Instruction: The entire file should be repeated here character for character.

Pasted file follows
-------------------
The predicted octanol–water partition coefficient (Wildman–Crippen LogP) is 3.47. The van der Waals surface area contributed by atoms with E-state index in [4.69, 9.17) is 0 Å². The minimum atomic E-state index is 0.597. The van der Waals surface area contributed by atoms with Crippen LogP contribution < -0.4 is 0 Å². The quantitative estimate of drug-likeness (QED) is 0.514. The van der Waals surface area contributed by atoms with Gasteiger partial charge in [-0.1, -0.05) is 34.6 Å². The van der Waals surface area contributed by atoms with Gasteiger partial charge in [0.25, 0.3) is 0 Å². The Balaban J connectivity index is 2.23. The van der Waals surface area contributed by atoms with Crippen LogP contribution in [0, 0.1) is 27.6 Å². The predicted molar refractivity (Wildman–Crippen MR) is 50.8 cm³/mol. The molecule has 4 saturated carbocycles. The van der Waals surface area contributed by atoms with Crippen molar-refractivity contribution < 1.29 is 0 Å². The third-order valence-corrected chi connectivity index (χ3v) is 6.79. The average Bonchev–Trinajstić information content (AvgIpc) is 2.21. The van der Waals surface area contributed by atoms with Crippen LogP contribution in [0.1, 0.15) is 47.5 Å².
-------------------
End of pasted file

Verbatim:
The predicted octanol–water partition coefficient (Wildman–Crippen LogP) is 3.47. The van der Waals surface area contributed by atoms with E-state index in [4.69, 9.17) is 0 Å². The minimum atomic E-state index is 0.597. The van der Waals surface area contributed by atoms with Crippen LogP contribution < -0.4 is 0 Å². The quantitative estimate of drug-likeness (QED) is 0.514. The van der Waals surface area contributed by atoms with Gasteiger partial charge in [-0.1, -0.05) is 34.6 Å². The van der Waals surface area contributed by atoms with Gasteiger partial charge in [0.25, 0.3) is 0 Å². The Balaban J connectivity index is 2.23. The van der Waals surface area contributed by atoms with Crippen LogP contribution in [0, 0.1) is 27.6 Å². The predicted molar refractivity (Wildman–Crippen MR) is 50.8 cm³/mol. The molecule has 4 saturated carbocycles. The van der Waals surface area contributed by atoms with Crippen molar-refractivity contribution < 1.29 is 0 Å². The third-order valence-corrected chi connectivity index (χ3v) is 6.79. The average Bonchev–Trinajstić information content (AvgIpc) is 2.21. The van der Waals surface area contributed by atoms with Crippen LogP contribution in [0.1, 0.15) is 47.5 Å².